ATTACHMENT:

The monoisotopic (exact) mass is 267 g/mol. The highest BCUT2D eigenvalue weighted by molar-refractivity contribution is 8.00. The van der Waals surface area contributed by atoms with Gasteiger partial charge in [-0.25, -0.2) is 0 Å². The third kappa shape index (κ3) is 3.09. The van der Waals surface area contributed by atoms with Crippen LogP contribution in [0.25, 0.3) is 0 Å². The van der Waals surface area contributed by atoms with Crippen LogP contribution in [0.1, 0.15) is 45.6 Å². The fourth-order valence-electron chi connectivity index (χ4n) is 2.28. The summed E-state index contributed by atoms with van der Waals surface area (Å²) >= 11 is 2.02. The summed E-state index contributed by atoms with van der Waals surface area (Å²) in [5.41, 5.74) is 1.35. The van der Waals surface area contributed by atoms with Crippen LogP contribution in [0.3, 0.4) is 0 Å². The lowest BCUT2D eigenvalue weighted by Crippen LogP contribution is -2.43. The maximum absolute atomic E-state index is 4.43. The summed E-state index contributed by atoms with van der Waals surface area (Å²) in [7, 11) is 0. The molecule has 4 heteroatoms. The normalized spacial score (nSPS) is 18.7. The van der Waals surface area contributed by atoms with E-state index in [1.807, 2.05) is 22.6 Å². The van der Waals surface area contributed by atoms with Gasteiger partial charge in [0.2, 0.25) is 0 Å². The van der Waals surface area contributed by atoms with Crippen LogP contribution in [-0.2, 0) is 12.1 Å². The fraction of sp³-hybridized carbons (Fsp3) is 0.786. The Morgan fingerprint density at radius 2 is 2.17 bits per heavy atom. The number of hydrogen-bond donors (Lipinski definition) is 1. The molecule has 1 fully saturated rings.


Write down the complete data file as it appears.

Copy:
The monoisotopic (exact) mass is 267 g/mol. The highest BCUT2D eigenvalue weighted by molar-refractivity contribution is 8.00. The van der Waals surface area contributed by atoms with Gasteiger partial charge in [-0.25, -0.2) is 0 Å². The third kappa shape index (κ3) is 3.09. The van der Waals surface area contributed by atoms with Crippen LogP contribution in [0.25, 0.3) is 0 Å². The van der Waals surface area contributed by atoms with Crippen LogP contribution in [0.1, 0.15) is 45.6 Å². The fourth-order valence-electron chi connectivity index (χ4n) is 2.28. The summed E-state index contributed by atoms with van der Waals surface area (Å²) >= 11 is 2.02. The summed E-state index contributed by atoms with van der Waals surface area (Å²) in [5.41, 5.74) is 1.35. The van der Waals surface area contributed by atoms with Crippen LogP contribution in [0.3, 0.4) is 0 Å². The lowest BCUT2D eigenvalue weighted by Crippen LogP contribution is -2.43. The maximum absolute atomic E-state index is 4.43. The summed E-state index contributed by atoms with van der Waals surface area (Å²) in [7, 11) is 0. The molecule has 4 heteroatoms. The normalized spacial score (nSPS) is 18.7. The van der Waals surface area contributed by atoms with E-state index in [1.807, 2.05) is 22.6 Å². The van der Waals surface area contributed by atoms with Gasteiger partial charge in [0.2, 0.25) is 0 Å². The van der Waals surface area contributed by atoms with Crippen LogP contribution in [-0.2, 0) is 12.1 Å². The fraction of sp³-hybridized carbons (Fsp3) is 0.786. The Morgan fingerprint density at radius 2 is 2.17 bits per heavy atom. The number of hydrogen-bond donors (Lipinski definition) is 1. The molecule has 1 fully saturated rings.